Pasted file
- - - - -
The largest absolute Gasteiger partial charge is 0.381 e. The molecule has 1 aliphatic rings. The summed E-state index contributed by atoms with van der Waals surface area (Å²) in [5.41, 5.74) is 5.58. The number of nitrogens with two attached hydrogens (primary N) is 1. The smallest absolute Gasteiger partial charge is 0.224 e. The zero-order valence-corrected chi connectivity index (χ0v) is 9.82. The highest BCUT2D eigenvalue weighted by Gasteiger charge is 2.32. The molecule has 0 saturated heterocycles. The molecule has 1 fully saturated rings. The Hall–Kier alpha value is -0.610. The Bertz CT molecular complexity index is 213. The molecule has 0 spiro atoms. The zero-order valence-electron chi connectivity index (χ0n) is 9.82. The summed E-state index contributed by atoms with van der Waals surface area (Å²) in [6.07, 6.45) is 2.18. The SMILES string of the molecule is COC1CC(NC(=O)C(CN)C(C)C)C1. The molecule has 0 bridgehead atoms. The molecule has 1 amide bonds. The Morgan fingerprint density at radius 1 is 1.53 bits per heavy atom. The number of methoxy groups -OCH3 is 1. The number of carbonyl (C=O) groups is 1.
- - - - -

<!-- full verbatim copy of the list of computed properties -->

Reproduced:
The largest absolute Gasteiger partial charge is 0.381 e. The molecule has 1 aliphatic rings. The summed E-state index contributed by atoms with van der Waals surface area (Å²) in [5.41, 5.74) is 5.58. The number of nitrogens with two attached hydrogens (primary N) is 1. The smallest absolute Gasteiger partial charge is 0.224 e. The zero-order valence-corrected chi connectivity index (χ0v) is 9.82. The highest BCUT2D eigenvalue weighted by Gasteiger charge is 2.32. The molecule has 0 saturated heterocycles. The molecule has 1 fully saturated rings. The Hall–Kier alpha value is -0.610. The Bertz CT molecular complexity index is 213. The molecule has 0 spiro atoms. The zero-order valence-electron chi connectivity index (χ0n) is 9.82. The summed E-state index contributed by atoms with van der Waals surface area (Å²) in [6.07, 6.45) is 2.18. The SMILES string of the molecule is COC1CC(NC(=O)C(CN)C(C)C)C1. The molecule has 0 bridgehead atoms. The molecule has 1 amide bonds. The Morgan fingerprint density at radius 1 is 1.53 bits per heavy atom. The number of methoxy groups -OCH3 is 1. The number of carbonyl (C=O) groups is 1.